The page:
• veritatiseternum

      I guess you never read Hans Kung´s ”On Being Christian” a beautiful book that is anything but arrogant!, Kung’s Jesús is more powerful, humble, loving and inspiring than the Vaticans Jesús,.

  • Michael Healy

    Thanks for the comments. Cor ad Cor Loquitur is the beautiful motto of John Henry Cardinal Newman, the Venerable and, according to rumor, about to be declared Blessed. Eventually he will be Saint and Doctor of the Church. He is to theology what Von Hildebrand is to philosophy–a new and creative voice responding to modern errors and recovering the glories of the tradition even if in a new way–true renewal.

  • Noah

    I would like to see more of Healy’s recollections from this time period in the Church. I am too young to have experienced it myself, but have read about it with great interest. Apparently back then everybody really was Kung fu fighting.

  • Gabriel Austin

    It would be helpful to have named names among those who disparaged v. Hildebrand and bowed before Kueng. These things are not done by institutions; they are done by people. And even Jesuits are people.

  • Michael Healy

    A couple of points. First, I don’t think it wise to use specific names–the people involved may be offended, may have completly changed their tune, etc. However, you are quite right that they are specific individuals and not just a group. Of the four persons I spoke of, two were Jesuits, one a layman, and one from a different religious order. Certainly, not all Jesuits in those days or now agreed with or approved of the goings-on I described, but unfortunately either the majority or those in power, or both, seemed to.
    It has been pointed out to me, by the way, that although Stanley Kubrick did the movie, it was Anthony Burgess who actually wrote the book A Clockwork Orange.

  • Mauricio Roman

    Dr. Healy,

    Your article highlights the existence of an “atmosphere of resentment” to which both Max Scheler and von Hildebrand refer to, and which is very prevalent not just against the Church or Christ Himself, but against true values and those who try to embody them.

  • Paula Hagan

    Dr Healy,
    What a refreshing article and one much needed the present secular climate. As an avid follower of EWTN here in the UK I am familiar with Franciscan University and the generations of profound Catholics that generate from such gifted professors such as yourself, Dr Scott Hahn and many more teachers of TRUTH. God bless you and thank you for your article. Dietrich and Alice von Hidebrand are part of my life and helping me so much as I study for a Diploma in Family Evangelisation and Ministry.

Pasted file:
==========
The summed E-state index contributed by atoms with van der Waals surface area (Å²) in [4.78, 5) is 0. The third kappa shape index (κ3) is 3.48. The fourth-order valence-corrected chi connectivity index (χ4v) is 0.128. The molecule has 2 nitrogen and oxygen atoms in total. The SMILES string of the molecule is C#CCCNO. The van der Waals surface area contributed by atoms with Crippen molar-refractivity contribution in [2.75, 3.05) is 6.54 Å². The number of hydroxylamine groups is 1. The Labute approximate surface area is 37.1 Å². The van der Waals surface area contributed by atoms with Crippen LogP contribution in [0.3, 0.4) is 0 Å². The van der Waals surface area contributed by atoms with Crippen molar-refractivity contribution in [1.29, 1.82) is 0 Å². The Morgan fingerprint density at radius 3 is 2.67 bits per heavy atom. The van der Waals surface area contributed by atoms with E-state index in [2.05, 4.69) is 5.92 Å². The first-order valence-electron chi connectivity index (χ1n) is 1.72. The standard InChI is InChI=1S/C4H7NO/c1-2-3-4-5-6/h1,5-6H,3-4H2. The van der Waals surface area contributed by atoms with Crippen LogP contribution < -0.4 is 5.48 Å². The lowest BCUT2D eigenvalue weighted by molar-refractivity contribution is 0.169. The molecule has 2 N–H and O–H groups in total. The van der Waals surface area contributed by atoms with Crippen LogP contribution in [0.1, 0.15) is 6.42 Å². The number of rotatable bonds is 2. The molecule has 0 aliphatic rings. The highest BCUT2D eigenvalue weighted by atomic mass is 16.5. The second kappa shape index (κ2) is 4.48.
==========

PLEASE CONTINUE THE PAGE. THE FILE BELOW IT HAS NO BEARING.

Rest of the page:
• Stephen Rost

    Dear Dr. Healy,
    I am an evangelical Baptist pastor in who is very much appreciative of the rich intellectual and devotional works within the Catholic tradition. I have never read anything by Dietrich von Hildebrand, but intend to. Thank you for an informative article.

    Stephen Rost

  • John Mark Weber

    Thank you for this article. I enjoyed your insight.

  • John Bergin

    Ditto to all the comments above. Very interesting. My experiences in those days are mirrored here. What a clever comment by Noah on everyone really “Kung fu fighting” back in those days.

  • Justin Delsi

    Dear Dr. Healy, Thank you for your article. I have always been taken back by your captivating intellectual insight, which unfolds beautifully in your stories. I was fortunate to have been in several of you classes. It is your lectures that keep me grounded and on the path to truth, goodness and beauty. Never losing my way!

  • Justin Delsi

    Justin Delsi wrote: Dear Dr. Healy, Thank you for your article. I have always been taken back by your captivating intellectual insight, which unfolds beautifully in your stories. I was fortunate to have been in several of your classes. It is your lectures that keep me grounded and on the path to truth, goodness and beauty. Never losing my way!